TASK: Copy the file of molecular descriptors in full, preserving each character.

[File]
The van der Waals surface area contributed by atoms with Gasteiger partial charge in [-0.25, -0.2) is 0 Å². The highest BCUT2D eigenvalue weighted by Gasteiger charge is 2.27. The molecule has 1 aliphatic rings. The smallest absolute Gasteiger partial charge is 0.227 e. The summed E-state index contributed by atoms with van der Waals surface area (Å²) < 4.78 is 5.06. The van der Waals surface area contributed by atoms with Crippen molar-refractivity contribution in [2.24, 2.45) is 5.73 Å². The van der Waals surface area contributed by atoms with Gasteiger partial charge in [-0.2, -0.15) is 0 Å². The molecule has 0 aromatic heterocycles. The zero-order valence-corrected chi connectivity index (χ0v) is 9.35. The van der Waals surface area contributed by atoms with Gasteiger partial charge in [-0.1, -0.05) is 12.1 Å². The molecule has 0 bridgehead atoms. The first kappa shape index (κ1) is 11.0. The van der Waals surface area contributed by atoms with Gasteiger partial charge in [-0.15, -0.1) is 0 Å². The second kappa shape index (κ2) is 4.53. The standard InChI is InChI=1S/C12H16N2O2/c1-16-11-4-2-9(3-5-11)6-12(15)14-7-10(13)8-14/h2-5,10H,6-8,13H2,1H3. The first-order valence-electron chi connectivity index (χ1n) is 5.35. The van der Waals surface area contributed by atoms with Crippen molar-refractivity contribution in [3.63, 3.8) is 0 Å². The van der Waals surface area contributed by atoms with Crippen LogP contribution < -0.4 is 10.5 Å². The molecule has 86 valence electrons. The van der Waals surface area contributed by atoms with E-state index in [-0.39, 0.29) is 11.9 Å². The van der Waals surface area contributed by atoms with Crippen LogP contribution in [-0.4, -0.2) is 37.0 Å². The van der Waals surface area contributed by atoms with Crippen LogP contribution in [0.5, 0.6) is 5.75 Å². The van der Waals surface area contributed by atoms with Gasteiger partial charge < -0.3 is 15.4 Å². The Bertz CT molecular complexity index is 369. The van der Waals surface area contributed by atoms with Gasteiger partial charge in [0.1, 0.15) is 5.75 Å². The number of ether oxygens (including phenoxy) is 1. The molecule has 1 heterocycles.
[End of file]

The van der Waals surface area contributed by atoms with Gasteiger partial charge in [-0.25, -0.2) is 0 Å². The highest BCUT2D eigenvalue weighted by Gasteiger charge is 2.27. The molecule has 1 aliphatic rings. The smallest absolute Gasteiger partial charge is 0.227 e. The summed E-state index contributed by atoms with van der Waals surface area (Å²) < 4.78 is 5.06. The van der Waals surface area contributed by atoms with Crippen molar-refractivity contribution in [2.24, 2.45) is 5.73 Å². The van der Waals surface area contributed by atoms with Gasteiger partial charge in [-0.2, -0.15) is 0 Å². The molecule has 0 aromatic heterocycles. The zero-order valence-corrected chi connectivity index (χ0v) is 9.35. The van der Waals surface area contributed by atoms with Gasteiger partial charge in [-0.1, -0.05) is 12.1 Å². The molecule has 0 bridgehead atoms. The first kappa shape index (κ1) is 11.0. The van der Waals surface area contributed by atoms with Gasteiger partial charge in [-0.15, -0.1) is 0 Å². The second kappa shape index (κ2) is 4.53. The standard InChI is InChI=1S/C12H16N2O2/c1-16-11-4-2-9(3-5-11)6-12(15)14-7-10(13)8-14/h2-5,10H,6-8,13H2,1H3. The first-order valence-electron chi connectivity index (χ1n) is 5.35. The van der Waals surface area contributed by atoms with Crippen molar-refractivity contribution in [3.63, 3.8) is 0 Å². The van der Waals surface area contributed by atoms with Crippen LogP contribution < -0.4 is 10.5 Å². The molecule has 86 valence electrons. The van der Waals surface area contributed by atoms with E-state index in [-0.39, 0.29) is 11.9 Å². The van der Waals surface area contributed by atoms with Crippen LogP contribution in [-0.4, -0.2) is 37.0 Å². The van der Waals surface area contributed by atoms with Crippen LogP contribution in [0.5, 0.6) is 5.75 Å². The van der Waals surface area contributed by atoms with Gasteiger partial charge < -0.3 is 15.4 Å². The Bertz CT molecular complexity index is 369. The van der Waals surface area contributed by atoms with Gasteiger partial charge in [0.1, 0.15) is 5.75 Å². The number of ether oxygens (including phenoxy) is 1. The molecule has 1 heterocycles.